Tuesday, April 28, 2009

Going Once, Going Twice

The obituaries for newspapers have come fast & furiously of late -- some due to the actual closure of papers, others from essays predicting the end of newspapers generally. Based upon the latest circulation figures, the prophesied demise of newsprint is certainly supported. According to E&P, New FAS-FAX Shows (More) Steep Circulation Losses:

The Audit Bureau of Circulations released this morning the spring figures for the six months ending March 31, 2009, showing that the largest metros continue to shed daily and Sunday circulation -- now at a record rate.

According to ABC, for 395 newspapers reporting this spring, daily circulation fell 7% to 34,439,713 copies, compared with the same March period in 2008. On Sunday, for 557 newspapers, circulation was down 5.3% to 42,082,707. These averages do not include 84 newspapers with circulations below 50,000 due to a change in publishing frequency.
The NYTimes and Washington Post were the only papers spared the deep decline:
Daily circulation at The New York Times dropped 3.5% to 1,039,031. The Times' Sunday circ was down 1.7% to 1,451,233.

The Washington Post lost 1.6% of its daily circ to 665,383 and 2.3% to 868,965.
Of course, there is no end to reasons why, with the rise of the internet proffered as the main culprit. Yet that's just an easy excuse to avoid looking at the real reason for the failure of newspapers, which is the decline in providing real news and reportage that the public finds useful. As Will Bunch of Attytood said in another context, which applies here as well:

For the most part, we've failed so far. It was more than a little disheartening to learn of the crippling fear inside the newsroom of the New York Times, where editors and reporters were so afraid of offending, so afraid of anyone thinking that the newspaper was taking a side, that the news staffers refused to label globally outlawed practices such as waterboarding as "torture."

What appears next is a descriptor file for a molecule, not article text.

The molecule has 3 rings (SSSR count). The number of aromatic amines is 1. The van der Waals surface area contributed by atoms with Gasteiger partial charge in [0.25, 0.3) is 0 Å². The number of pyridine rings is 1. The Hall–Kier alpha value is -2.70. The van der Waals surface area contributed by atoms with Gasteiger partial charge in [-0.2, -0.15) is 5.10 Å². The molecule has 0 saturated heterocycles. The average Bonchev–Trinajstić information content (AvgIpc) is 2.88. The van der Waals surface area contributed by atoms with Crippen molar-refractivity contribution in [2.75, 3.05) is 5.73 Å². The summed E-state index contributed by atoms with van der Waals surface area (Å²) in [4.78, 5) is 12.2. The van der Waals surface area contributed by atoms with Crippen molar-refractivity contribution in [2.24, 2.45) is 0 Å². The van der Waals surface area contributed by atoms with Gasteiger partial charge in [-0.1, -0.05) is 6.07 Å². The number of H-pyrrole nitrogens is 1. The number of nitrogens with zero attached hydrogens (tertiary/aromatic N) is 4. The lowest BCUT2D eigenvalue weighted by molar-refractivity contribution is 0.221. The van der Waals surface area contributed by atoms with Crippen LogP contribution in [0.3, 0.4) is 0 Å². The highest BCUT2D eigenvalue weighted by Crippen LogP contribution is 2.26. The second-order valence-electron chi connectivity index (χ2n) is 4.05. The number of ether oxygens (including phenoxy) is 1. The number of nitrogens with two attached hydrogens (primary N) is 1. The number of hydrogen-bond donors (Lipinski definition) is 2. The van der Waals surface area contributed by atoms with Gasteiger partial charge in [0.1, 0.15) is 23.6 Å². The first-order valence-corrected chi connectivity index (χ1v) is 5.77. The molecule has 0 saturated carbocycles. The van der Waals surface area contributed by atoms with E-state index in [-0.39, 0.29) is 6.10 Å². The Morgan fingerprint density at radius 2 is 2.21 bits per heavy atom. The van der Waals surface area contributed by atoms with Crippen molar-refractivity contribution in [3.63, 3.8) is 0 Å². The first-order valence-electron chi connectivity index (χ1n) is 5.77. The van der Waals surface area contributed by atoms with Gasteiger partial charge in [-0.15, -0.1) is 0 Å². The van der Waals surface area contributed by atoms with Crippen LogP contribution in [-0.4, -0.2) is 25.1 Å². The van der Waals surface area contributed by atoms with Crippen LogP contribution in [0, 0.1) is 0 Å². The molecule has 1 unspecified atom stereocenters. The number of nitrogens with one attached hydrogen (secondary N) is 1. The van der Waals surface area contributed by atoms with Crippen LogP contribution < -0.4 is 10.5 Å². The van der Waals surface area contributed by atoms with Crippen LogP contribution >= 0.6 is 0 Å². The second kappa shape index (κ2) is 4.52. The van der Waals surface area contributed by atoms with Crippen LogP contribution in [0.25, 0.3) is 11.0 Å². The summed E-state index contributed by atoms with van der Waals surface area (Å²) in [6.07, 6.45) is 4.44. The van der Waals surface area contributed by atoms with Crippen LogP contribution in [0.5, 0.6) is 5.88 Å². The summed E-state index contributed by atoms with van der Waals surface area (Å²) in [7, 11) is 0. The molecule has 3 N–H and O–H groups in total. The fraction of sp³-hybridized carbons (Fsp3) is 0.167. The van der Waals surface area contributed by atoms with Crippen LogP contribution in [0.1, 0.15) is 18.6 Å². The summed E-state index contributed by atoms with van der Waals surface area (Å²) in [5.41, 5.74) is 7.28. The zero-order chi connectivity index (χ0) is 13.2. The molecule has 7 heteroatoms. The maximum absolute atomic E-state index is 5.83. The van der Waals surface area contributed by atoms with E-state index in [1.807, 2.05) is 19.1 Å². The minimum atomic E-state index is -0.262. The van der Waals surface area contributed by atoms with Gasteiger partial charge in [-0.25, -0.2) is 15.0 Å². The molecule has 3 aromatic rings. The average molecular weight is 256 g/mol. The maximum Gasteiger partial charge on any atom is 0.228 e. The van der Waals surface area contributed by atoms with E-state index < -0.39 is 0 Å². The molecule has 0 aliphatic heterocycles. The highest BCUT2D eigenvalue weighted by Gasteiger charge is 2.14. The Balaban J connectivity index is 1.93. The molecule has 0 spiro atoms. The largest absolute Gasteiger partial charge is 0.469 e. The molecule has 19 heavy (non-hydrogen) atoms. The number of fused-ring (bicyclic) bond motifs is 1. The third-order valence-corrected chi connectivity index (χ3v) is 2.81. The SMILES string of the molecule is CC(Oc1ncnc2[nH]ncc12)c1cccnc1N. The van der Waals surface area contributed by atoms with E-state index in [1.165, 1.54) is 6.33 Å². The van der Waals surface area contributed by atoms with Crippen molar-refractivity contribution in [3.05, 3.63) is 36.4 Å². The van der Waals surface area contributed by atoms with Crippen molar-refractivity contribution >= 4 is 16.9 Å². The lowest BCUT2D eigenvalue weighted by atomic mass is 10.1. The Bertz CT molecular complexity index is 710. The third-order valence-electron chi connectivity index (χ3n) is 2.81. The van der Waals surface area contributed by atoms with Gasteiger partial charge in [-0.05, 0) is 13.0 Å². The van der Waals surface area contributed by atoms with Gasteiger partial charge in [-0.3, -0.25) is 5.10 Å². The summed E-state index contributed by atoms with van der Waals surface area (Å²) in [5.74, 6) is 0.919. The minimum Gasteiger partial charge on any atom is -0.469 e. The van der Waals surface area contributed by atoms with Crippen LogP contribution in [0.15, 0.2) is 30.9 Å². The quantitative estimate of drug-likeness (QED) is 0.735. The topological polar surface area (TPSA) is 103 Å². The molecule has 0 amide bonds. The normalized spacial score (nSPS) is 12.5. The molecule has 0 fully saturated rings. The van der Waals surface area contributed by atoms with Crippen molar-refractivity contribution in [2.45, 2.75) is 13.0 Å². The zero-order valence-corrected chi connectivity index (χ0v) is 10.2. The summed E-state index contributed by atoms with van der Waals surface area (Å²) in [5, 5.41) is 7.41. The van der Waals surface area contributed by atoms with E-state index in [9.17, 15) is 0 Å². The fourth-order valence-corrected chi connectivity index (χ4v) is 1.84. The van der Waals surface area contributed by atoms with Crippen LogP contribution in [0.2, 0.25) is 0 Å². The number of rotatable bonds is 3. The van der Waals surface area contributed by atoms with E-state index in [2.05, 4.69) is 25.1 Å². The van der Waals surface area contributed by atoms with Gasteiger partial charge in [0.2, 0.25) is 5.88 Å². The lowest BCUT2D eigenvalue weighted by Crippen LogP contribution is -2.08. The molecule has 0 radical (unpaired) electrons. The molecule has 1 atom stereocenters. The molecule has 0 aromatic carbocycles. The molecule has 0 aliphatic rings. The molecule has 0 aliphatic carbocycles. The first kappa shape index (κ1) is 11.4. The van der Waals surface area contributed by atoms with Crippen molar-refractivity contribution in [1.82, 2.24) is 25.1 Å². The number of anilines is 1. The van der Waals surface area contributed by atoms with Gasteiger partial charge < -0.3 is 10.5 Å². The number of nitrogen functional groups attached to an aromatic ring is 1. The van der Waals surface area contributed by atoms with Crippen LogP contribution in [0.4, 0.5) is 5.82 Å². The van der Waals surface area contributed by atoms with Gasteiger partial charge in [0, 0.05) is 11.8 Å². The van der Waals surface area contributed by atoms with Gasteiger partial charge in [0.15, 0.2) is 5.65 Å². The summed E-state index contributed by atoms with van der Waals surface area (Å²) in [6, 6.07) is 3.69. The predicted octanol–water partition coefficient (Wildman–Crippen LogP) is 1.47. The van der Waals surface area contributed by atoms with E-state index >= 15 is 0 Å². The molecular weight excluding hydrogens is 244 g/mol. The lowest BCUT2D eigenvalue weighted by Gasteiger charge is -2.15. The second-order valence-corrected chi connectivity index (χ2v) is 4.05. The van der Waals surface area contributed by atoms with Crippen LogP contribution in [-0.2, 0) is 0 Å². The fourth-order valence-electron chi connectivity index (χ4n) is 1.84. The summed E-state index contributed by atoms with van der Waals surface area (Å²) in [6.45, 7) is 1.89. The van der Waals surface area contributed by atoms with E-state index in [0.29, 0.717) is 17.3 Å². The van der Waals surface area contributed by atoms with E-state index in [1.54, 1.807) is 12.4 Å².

* * * *

Almost every flaw of our craft has been on display in the last week or two -- the pleading for a middle-of-the-road answer to a problem where there is no middle ground, the phony "he said, she said" journalism that gives a 50 percent voice to the advocates of American-bred torture, the use of unnecessary anonymous quotes to defend the indefensible, the need for an elite inside-the-Beltway clique to circle the wagons, to insist that aggressive prosecution is only for the crimes that "regular people" commit.

In other words, perhaps journalists should have been exposing torture rather than figuring out what to call it?

See also, Are newspapers to blame for their own demise?.

And then there are the statistics for Philly's own local paper, the Inky:
The Philadelphia Inquirer lost 13.7% of its daily circulation to 288,298. Sunday was hit just as hard, down 12% to 550,400. Daily circulation at its sister publication the Daily News fell 7.6% to 99,103.
The struggles of the Inquirer (and Daily News) are longstanding, with the paper currently in bankruptcy. It was just about 2 years ago that the papers were bought by a group led by adman extraordinaire Brian Tierney. See
The Good News and Bad News. Since then, he has managed to make the paper a shadow of its former self. As I noted not long ago: